Layalina Review – An Underwhelming Experience

(L-R) Waseem Alzer, Ali Louis Bourzgui, Atra Asdou, Mattico David and Becca Khalil in Martin Yousif Zebari’s Layalina.
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Goodman Theatre presents the world premiere of Layalina by Martin Yousif Zebari, directed by Sivan Battat. This play is broad in scope, tackling a family’s experiences in Iraq in the early 2000s and in the United States twenty years later as the COVID-19 pandemic ravages the world. While the premise is unique, the execution fails to deliver, and Layalina is overall an underwhelming experience.

(L-R) Becca Khalil, Ali Louis Bourzgui, Mattico David and Atra Asdou in Martin Yousif Zebari’s Layalina

The first act takes place in Baghdad in 2003. The Ibrahim family lives amidst chaos and tries desperately to find a safe way out. Sahir and Layal are recently married and scheduled to leave for the United States, while Mazin is conscripted into service and Karima and Yasir hit a snag with their visa due to Yasir’s government job. During the second act, the same actors reshuffle to play different characters in the same family twenty years later. Now Layal lives in Skokie with Yousif and Marwa, who are frequently visited by neighbor and in-law Amin. Multiple conflicts ensue as the family seeks to reconcile their past and learn to understand one another in the present. 

(L-R) Ali Louis Bourzgui, Waseem Alzer, Atra Asdou, Becca Khalil and Mattico David in Martin Yousif Zebari’s Layalina.

Credit where credit is due: this is a play that presents a perspective rarely offered in American theatre, that of an Iraqi American family that includes a majority of queer members. The trouble is that the characters fall flat, and with them the whole play, which is much more character- than plot-driven. The second act is more engaging, as the more contemporary characters ring truer than their older counterparts. The first act is weighed down by a lot of discussion of logistics as the characters get into the weeds of how different members may or may not get out of Iraq. Parallels between the two acts fail to blossom fully; a kiss in Act One mirrors a kiss in Act Two, but the lack of interest of one party in the first act prevents the second kiss from feeling like a moment of healing or liberation.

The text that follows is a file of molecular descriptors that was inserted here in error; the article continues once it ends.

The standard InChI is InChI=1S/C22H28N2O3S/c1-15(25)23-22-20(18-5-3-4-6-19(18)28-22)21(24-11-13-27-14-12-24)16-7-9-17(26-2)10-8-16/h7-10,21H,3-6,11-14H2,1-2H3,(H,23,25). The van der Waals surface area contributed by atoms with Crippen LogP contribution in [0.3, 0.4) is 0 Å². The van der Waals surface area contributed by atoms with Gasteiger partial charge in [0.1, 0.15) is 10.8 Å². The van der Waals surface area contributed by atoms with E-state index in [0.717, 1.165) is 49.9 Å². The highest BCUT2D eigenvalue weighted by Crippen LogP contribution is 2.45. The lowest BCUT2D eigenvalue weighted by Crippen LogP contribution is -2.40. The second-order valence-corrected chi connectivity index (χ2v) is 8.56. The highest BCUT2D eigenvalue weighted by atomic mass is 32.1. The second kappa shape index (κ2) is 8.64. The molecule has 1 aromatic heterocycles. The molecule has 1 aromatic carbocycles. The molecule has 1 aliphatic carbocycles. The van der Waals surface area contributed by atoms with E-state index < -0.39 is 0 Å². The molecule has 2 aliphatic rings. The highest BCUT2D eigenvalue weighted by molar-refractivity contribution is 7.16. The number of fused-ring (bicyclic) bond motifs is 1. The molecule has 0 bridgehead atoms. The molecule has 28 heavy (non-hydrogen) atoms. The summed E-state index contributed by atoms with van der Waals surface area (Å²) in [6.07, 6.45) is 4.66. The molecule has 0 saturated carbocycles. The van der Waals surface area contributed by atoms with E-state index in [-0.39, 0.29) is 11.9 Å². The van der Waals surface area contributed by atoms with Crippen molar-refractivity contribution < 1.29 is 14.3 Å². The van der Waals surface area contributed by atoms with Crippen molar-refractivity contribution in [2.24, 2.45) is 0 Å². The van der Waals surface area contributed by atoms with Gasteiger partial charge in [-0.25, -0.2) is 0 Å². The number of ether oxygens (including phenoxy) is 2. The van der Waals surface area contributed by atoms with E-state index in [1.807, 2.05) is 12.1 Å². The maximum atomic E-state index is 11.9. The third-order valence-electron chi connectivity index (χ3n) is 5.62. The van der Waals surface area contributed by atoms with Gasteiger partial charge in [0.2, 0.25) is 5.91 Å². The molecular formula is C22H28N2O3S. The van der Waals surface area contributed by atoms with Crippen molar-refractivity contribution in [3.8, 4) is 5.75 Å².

Ali Louis Bourzgui in Martin Yousif Zebari’s Layalina

In addition to the storytelling, the acting is also lackluster. For whatever reason, most of the performances fail to extend beyond the realm of facial expressions and the occasional raising of voices. It was difficult to care about any of the characters, which made it difficult to care about the play overall. Even elements that should have been totally endearing, like the newlywed energy between Sahir and Layal, failed to deliver. The best moment in the entire play is when a tragedy strikes at the end of the first act and, very briefly, the play moves from realism to a more expressionist format, which really worked. Unfortunately, instead of leaning into this, the play returns back to its realistic state for the rest of the show. 

(L-R) Waseem Alzer and Becca Khalil in Martin Yousif Zebari’s Layalina.

One thing Layalina does have going for it is a gorgeous set. Scenic design by casaboyce studio is a visual feast, incorporating geometric designs and lush colors to create two separate but connected homes in two different parts of the world. 

(L-R) Mattico David and Atra Asdou in Martin Yousif Zebari’s Layalina

In the end, what sounds like a promising new work simply does not align with the overall quality I’ve come to expect from the Goodman Theatre. Here’s hoping for more new works with queer and BIPOC themes that are stronger in execution.

Ticket Information

Location: The Goodman Theatre, 170 N Dearborn Street, Chicago, IL 60601

Dates: March 3 – April 2, 2023

Tickets: $15 –$50. Available at the Goodman Theatre website or by phone at 312-443-3800.

All photos by Liz Lauren.



  1. As a queer Assyrian-Iraqi American, I thought it was an incredible play that I felt very connected to. Perhaps you didn’t get much from the story or characters because you can’t relate to it on a substantial level.

  2. It clearly wasn’t made for you, which is why you think it wasn’t executed well. Maybe just write about what you know.

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